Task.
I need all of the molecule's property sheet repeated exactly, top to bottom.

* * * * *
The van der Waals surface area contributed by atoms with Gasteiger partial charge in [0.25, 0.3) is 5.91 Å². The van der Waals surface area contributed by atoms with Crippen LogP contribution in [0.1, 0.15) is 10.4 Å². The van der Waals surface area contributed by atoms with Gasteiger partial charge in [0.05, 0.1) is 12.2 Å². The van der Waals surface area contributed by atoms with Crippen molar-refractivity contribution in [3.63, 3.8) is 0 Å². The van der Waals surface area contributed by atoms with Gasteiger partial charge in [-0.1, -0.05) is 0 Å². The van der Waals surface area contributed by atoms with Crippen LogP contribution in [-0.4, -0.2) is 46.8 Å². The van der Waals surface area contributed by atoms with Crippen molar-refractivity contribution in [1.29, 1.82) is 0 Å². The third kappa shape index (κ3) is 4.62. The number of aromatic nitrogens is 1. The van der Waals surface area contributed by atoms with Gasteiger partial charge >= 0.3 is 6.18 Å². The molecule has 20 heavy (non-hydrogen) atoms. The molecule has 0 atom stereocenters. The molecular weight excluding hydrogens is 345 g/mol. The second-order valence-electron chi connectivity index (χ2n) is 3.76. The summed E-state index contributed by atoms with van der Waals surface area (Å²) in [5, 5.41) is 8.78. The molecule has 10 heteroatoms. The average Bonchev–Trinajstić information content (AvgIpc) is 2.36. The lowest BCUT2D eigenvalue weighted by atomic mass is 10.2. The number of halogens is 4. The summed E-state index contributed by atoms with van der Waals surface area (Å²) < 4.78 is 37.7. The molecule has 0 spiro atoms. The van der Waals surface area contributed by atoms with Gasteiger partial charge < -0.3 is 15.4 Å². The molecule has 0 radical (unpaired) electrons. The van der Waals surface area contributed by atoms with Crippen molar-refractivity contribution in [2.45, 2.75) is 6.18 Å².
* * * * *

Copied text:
The van der Waals surface area contributed by atoms with Gasteiger partial charge in [0.25, 0.3) is 5.91 Å². The van der Waals surface area contributed by atoms with Crippen LogP contribution in [0.1, 0.15) is 10.4 Å². The van der Waals surface area contributed by atoms with Gasteiger partial charge in [0.05, 0.1) is 12.2 Å². The van der Waals surface area contributed by atoms with Crippen molar-refractivity contribution in [3.63, 3.8) is 0 Å². The van der Waals surface area contributed by atoms with Gasteiger partial charge in [-0.1, -0.05) is 0 Å². The van der Waals surface area contributed by atoms with Crippen LogP contribution in [-0.4, -0.2) is 46.8 Å². The van der Waals surface area contributed by atoms with Crippen molar-refractivity contribution in [1.29, 1.82) is 0 Å². The third kappa shape index (κ3) is 4.62. The number of aromatic nitrogens is 1. The van der Waals surface area contributed by atoms with Gasteiger partial charge >= 0.3 is 6.18 Å². The molecule has 20 heavy (non-hydrogen) atoms. The molecule has 0 atom stereocenters. The molecular weight excluding hydrogens is 345 g/mol. The second-order valence-electron chi connectivity index (χ2n) is 3.76. The summed E-state index contributed by atoms with van der Waals surface area (Å²) in [5, 5.41) is 8.78. The molecule has 10 heteroatoms. The average Bonchev–Trinajstić information content (AvgIpc) is 2.36. The lowest BCUT2D eigenvalue weighted by atomic mass is 10.2. The number of halogens is 4. The summed E-state index contributed by atoms with van der Waals surface area (Å²) < 4.78 is 37.7. The molecule has 0 spiro atoms. The van der Waals surface area contributed by atoms with Gasteiger partial charge < -0.3 is 15.4 Å². The molecule has 0 radical (unpaired) electrons. The van der Waals surface area contributed by atoms with Crippen molar-refractivity contribution in [2.45, 2.75) is 6.18 Å².